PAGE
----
What CIOs Need to Know About the Software-Defined Storage Market?
By Stefan Bernbo, CEO, Compuverde
For CIOs trying to adapt to today’s huge increases in storage volume–and at an affordable price–SDS is an attractive option. However, as adoption of SDS grows, it is important for organizations to be knowledgeable about current options.
SDS has great benefits to offer, but there are potential pitfalls as well, including compatibility problems, inconsistency issues and lack of features. Any one of these, let alone a combination of them, can create problems. Below are recommendations for what to avoid and what to look for to deploy a SDS strategy that best serves your organization’s needs.
The Importance of Being Unified
An SDS approach that unifies all the types of storage currently in use will help you get the most out of your architecture. For instance, if your current file-based storage system offers support for object store as well, it can save the hassle of managing and balancing many different complementary storage systems. First, this unified approach is easier to manage, and second, it makes better and more efficient use of resources in relation to performance and capacity. It’s similar to virtualization, where you cut back on hardware resources that are idling. By using a unified approach, you are using your resources more intelligently.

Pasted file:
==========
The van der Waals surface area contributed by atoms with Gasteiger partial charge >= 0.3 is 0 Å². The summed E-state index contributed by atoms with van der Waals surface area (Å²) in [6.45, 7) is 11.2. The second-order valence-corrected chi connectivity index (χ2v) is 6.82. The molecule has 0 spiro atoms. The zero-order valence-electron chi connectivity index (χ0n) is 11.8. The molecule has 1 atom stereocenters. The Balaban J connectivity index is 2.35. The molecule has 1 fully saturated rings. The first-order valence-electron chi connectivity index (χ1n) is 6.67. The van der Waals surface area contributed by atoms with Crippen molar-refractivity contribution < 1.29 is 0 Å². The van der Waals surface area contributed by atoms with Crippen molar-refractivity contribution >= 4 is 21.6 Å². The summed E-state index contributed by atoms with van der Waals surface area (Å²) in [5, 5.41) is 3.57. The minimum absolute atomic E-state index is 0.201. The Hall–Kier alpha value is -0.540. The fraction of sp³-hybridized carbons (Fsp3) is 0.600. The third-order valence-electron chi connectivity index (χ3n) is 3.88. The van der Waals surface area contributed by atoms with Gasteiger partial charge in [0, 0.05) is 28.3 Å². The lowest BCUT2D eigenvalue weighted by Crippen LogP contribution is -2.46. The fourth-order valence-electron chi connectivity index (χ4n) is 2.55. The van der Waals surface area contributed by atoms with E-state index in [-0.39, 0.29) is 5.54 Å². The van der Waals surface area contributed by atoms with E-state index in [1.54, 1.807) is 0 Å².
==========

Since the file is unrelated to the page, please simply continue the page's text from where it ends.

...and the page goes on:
Finding an approach like this is easier said than done, though. Some software-defined storage companies claim to offer flexibility and the ability to meet enterprise needs with object, block and file storage, be both hyper-converged and hyperscale, and claim to support flash storage. However, many lack the features to back up those claims.
However, the claim and the reality often do not match up. Rather, many SDS options are narrow in scope. They often focus on one use case, such as:
• Scale-out file systems
• Object storage
• Hybrid cloud
An SDS approach that is narrowly focused has in its favor a competitive price, typically about one-third the cost of more comprehensive alternatives. But you get what you pay for; they also have one-third of the features. In addition, they are not focused on general-purpose NAS.
Consistency is Key
The majority of companies need a general-purpose NAS that scales well.
To avoid limitations in SSD, CIOs should consider an SDS option that uses general-purpose NAS and offers strict consistency.
However, just as with SDS, not all NAS solutions are created equal.
The feature of consistency is critical in scale-out NAS–a fact that many enterprises do not know. Some storage environments are only eventually consistent. This means files written to one node are not immediately accessible from other nodes. Even when the other nodes have been updated to record the change made to the original node, a delay of just fractions of a second can cause problems with accessing applications or users. This can be caused by not having a proper implementation of the protocols, or not tight enough integration with the virtual file system.